"But I try to avoid the rush hour traffic, and I often get here very early in the morning, then it doesn't take as long. Yes and I drive a green car, travelling to work on public transport would take considerably longer."

Johan Sundqvist is a community planner with degrees from both KTH and Stockholm University. He has worked with environmental issues for almost 20 years, for instance as environmental manager at Wasa Bread, Posten (the Swedish Post Office) and most recently at Södermanland's County Council. But he says he initially drifted into the area by chance, through his degree project at KTH, which he combined with one of his interests.

"It was about the planning of golf courses in Haninge based on the Act concerning the management of natural resources. In this way, I came into contact with a number of different construction companies."

Pure and fragile economy

The contacts led to a job at BPA as a purchasing coordinator, his task in cooperation with the suppliers, was to reduce the amount of waste. For example, by ordering plasterboard of the correct size instead of there being a 20-centimetre margin, or by replacing inserts of solid plasterboard with inserts of wood that could be reused. A series of rather banal measures that were really very much based on traditional production optimisation, says Johan Sundqvist.

"It was first of all a question of pure economics. But it also led to a reduced environmental impact. This shaped my views on environmental issues – that it comes down to doing things smarter and more efficiently and thereby producing a positive environmental impact."

"To achieve the greatest possible impact of environmental interventions, you have to make priorities," says Johan Sundqvist and takes up procurement as an example.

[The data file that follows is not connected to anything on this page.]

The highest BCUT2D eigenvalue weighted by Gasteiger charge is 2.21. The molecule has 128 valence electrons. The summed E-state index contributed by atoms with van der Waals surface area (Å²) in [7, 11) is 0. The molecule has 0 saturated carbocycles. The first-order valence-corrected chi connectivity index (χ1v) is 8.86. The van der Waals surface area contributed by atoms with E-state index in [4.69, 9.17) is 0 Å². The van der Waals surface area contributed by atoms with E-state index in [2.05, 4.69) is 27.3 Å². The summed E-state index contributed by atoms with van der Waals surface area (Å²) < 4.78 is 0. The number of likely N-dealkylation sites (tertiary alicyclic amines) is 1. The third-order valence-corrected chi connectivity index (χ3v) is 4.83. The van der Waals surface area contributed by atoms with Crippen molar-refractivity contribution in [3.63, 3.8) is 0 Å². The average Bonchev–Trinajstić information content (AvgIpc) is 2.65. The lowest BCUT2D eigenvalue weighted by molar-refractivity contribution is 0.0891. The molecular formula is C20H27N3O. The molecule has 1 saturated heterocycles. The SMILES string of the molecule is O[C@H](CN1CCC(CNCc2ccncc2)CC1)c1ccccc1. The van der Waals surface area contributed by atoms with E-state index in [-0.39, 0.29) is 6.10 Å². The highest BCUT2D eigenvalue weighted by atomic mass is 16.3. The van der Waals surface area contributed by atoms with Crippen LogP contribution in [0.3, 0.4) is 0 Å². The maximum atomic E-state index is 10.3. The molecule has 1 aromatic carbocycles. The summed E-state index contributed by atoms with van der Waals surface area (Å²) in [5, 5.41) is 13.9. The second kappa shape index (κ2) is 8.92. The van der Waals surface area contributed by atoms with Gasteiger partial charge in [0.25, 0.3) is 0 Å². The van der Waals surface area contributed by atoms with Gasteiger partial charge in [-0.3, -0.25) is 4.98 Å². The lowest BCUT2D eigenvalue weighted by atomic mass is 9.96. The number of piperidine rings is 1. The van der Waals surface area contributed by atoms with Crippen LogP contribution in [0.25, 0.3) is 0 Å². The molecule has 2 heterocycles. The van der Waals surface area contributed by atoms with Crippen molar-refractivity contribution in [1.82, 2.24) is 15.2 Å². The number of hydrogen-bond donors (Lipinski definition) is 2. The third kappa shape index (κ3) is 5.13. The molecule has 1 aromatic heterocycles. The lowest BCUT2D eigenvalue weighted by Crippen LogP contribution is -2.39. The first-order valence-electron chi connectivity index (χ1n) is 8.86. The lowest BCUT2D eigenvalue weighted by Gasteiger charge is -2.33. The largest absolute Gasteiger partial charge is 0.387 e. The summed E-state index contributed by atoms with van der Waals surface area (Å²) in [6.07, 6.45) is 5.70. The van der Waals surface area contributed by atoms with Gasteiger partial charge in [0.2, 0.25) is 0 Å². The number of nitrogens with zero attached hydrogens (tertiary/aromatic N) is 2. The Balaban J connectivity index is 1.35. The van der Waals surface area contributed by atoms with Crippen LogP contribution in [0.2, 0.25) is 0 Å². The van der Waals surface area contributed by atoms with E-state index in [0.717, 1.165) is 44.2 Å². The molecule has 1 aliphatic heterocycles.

"KTH makes purchases for several millions and it is obvious that it must make environmental demands on the products and services it purchases. But we must also make demands on that which has the greatest environmental impact. We shall deal with environmental issues in the same structured way as we do in our other operations."

"The building" will be ready in three years

It is perhaps this pragmatic attitude that his former colleagues alluded to with the newspaper clippings that are posted on the otherwise empty suggestion board. "Talk is great, work is greater" is the headline.

"I got it from my colleagues when I left. They thought that it characterized me rather well, which was great to hear."

As an Environmental Manager, Johan Sundqvist is responsible for coordinating KTH's environmental work. He will, among other things be coordinating the schools' environmental representatives; a network that he believes will play an important role. He is also constantly co-opted to KTH Sustainability, the Council for Sustainable Development in Education and Research, and will work closely with Göran Finnveden, Vice President for Sustainable Development.

The project plan for the introduction of an environmental management system that Johan Sundqvist has worked out was established through a presidential decision taken on 12 September. According to the plan, KTH will have a certifiable environmental management system in just over three years, by the end of 2014.

"Yes, ‘the building’ will then have been erected. And given the excellence that is available here at KTH, we all have the potential to do it."


Text: Ursula Stigzelius